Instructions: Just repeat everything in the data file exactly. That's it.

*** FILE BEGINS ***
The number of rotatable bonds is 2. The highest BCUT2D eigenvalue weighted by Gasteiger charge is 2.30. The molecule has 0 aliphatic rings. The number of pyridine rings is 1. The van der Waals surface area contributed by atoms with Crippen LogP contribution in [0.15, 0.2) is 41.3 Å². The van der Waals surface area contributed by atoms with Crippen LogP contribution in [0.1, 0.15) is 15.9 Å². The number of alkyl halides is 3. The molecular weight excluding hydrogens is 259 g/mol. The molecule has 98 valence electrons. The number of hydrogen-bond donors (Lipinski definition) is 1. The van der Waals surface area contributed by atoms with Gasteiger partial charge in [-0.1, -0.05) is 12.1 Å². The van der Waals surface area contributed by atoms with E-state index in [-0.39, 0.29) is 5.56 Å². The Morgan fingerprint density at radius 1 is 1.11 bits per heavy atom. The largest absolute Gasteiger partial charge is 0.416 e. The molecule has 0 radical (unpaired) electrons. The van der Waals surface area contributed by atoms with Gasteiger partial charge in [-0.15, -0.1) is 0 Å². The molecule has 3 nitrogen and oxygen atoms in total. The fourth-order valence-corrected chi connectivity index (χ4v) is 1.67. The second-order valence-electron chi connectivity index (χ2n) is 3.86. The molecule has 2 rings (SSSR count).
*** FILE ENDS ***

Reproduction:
The number of rotatable bonds is 2. The highest BCUT2D eigenvalue weighted by Gasteiger charge is 2.30. The molecule has 0 aliphatic rings. The number of pyridine rings is 1. The van der Waals surface area contributed by atoms with Crippen LogP contribution in [0.15, 0.2) is 41.3 Å². The van der Waals surface area contributed by atoms with Crippen LogP contribution in [0.1, 0.15) is 15.9 Å². The number of alkyl halides is 3. The molecular weight excluding hydrogens is 259 g/mol. The molecule has 98 valence electrons. The number of hydrogen-bond donors (Lipinski definition) is 1. The van der Waals surface area contributed by atoms with Gasteiger partial charge in [-0.1, -0.05) is 12.1 Å². The van der Waals surface area contributed by atoms with E-state index in [-0.39, 0.29) is 5.56 Å². The Morgan fingerprint density at radius 1 is 1.11 bits per heavy atom. The largest absolute Gasteiger partial charge is 0.416 e. The molecule has 0 radical (unpaired) electrons. The van der Waals surface area contributed by atoms with Gasteiger partial charge in [-0.15, -0.1) is 0 Å². The molecule has 3 nitrogen and oxygen atoms in total. The fourth-order valence-corrected chi connectivity index (χ4v) is 1.67. The second-order valence-electron chi connectivity index (χ2n) is 3.86. The molecule has 2 rings (SSSR count).